Tuesday, December 25, 2012

Boston Bronze and Stone second book signing at Medford Squares Bestsellers Book store!

Our second booking signing at Bestsellers Bookstore went well. Surrendered by hot latte, great books other authors and guitar soloists and plenty of customers made for a successful book signing!

Tuesday, December 18, 2012

Boston Bronze and Stone goes back to school!

Boston Bronze and Stone went back to school recently to stimulate and educate 100 Lexington students  about creativity in art and past historical creativity of men and women who were successful  in their respective fields of study or vocation.

Military, political, medical, educational, technological, musical, academic and religious heroes and heroines from the City of Boston's past 400 year history were represented and discussed.

Saturday, December 8, 2012

Joe Gallo talks about "Boston Bronze and Stone Speaks To Us"

Joe Gallo will be speaking about his book Sunday 12/9/12 11:45 AM immediately after Old North Church's services and a book signing next door in the Old North Church Gift Shop.

George Washington, 1815 
Christ Church (Old North Church), Salem St. / North End Christian Gullager (d. 1827), Sculptor

The first Made-in-America sculpture is housed in the Old North Church. Boston not Philadelphia, nor New York, nor Washington D.C. can say it has the first American-made Carrara bust of George Washington, Father of our Country.
Had the American Revolution not intervened, more London-made memorials might have come to Boston to join the Scheemakers, Cheere, and Tyler works in King’s Chapel. As it was, the next significant memorial was a home-grown product, the bust of George Washington that was given in 1815 to Christ Church, Sa-em Street, by its senior warden, Shubael Bell. During Washington’s progressthrough New Eng-land in 1789 he sat for two hoursin Portsmouth, New Hampshire,on 3November for ChristianGullager (or G├╝lager), a Dan-ish artist, who came to Americaabout 1781, and lived in Boston,New York and Philadelphia un-til his death in the latter city in1827.
The not-very-flattering oil portrait that Gullager pro- duced now belongs to the Mas- sachusetts Historical Society. The Reverend William Bentley of Salem noted in his invaluable diary on 5 April 1790 that, ‘Mr. Gullager of Boston has completed a bust of General Washington in Plaster of Paris, as large as life,’ which was the prototype of the bust in Christ Church.
The church has placed nearby an inscription reading:  

“General Lafayette, standing here in 1824 and looking at the bust of Washington, said, ‘Yes, that is the man I knew and more like him than any other portrait.’’’ One hates to think that the anecdote is true, or that Lafayette was right. Shubael Bell’s gift by no means satisfied the Boston desire to memorialize Wash- ington, for a decade later a local committee sought to erect a full-length statue. For this purpose they had, as will shortly be seen, to turn to the British sculptor, Sir Francis Chantrey, whose work is the first to be illustrated in this series of Boston statues. (Whitehill,14,15).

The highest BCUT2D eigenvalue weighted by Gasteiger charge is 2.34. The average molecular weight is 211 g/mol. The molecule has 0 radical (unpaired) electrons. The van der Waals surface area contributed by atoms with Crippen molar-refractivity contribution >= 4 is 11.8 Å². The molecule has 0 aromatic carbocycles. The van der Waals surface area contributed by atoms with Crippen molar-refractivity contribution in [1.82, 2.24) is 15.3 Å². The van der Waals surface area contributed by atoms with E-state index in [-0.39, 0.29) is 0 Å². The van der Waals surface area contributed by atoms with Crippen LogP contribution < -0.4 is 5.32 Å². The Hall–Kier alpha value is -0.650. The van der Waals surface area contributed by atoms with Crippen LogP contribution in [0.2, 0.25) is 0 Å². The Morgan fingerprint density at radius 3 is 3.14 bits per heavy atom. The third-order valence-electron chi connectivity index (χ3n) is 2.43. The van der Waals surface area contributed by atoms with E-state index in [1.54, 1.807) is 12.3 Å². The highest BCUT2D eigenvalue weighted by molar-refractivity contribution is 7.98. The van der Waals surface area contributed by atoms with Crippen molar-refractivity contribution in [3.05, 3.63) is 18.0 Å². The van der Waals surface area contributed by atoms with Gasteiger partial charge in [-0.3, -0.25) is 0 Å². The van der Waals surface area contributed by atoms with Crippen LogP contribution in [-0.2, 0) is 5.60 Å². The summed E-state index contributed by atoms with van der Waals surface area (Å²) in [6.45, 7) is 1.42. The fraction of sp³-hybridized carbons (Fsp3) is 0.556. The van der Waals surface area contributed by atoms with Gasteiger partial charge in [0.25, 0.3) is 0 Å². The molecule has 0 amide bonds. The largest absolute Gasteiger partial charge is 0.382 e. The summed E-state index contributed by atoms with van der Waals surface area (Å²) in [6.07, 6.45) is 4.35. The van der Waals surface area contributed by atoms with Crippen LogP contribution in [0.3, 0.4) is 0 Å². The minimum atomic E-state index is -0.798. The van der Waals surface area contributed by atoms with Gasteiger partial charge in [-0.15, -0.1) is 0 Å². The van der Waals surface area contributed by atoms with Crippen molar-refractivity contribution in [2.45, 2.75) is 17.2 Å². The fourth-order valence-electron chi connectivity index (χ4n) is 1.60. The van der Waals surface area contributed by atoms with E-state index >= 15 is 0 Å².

Monday, December 3, 2012

Boston Boxing Legend Tony DeMarco becomes another Boston Monument for the City of Boston and people of Tony's North End.

Event: Former undisputed Welterweight Champion, Tony DeMarco, sculpture is revealed on October 20, 2012 at 1:00pm at the corner of Cross / Hanover Streets

Many people know him as “The Champ” or simply as Tony. Some know him as Nardo because his birth name is Leonardo Liotta.

The pride of the North End, Tony DeMarco, “The Flame and Fury of Fleet Street,” the former undisputed Welterweight Champion of the World, will be immortalized in bronze and stone by artist Harry Weber.
Tony chose to release his book in the North End because: “This is the neighborhood that I grew up in. I have always been greatly supported by friends and family in this neighborhood on August 11, 2011 at the "Fisherman's Feast".

"This is where I want my book to be released. These are the people that I love.”Tony said.

Nardo, Memoirs of a Boxing Champion is the story of a man who made it to the top of the sports world. Tony defeated Johnny Saxton for the undisputed Welterweight Championship at the famed Boston Garden, just two blocks from his home. His epic battles with Carmen Basilio are considered two of the greatest matches in boxing history. However, he was nearly toppled by tragedy and heartache in his personal life. Tony overcame those obstacles and today is one of the most beloved athletes in the city of Boston.

Written by Tony DeMarco, with Ellen Zappala, the book details Tony’s humble beginning on Fleet Street, his rise to the top of the boxing world, his days in Arizona as a successful nightclub owner, and how he coped with the tragedy of losing two children. You will also get a peek at some antics of Tony and several characters in his life – from his travels to California with neighborhood pals to his encounters with notables like Bob Hope, Sonny King, Jack Ruby and Raymond Patriarca. Nardo, Memoirs of a Boxing Champion is also filled with many rarely seen photos, hand-picked by Tony, from his personal collection.( North End Regional News August 11, 2011)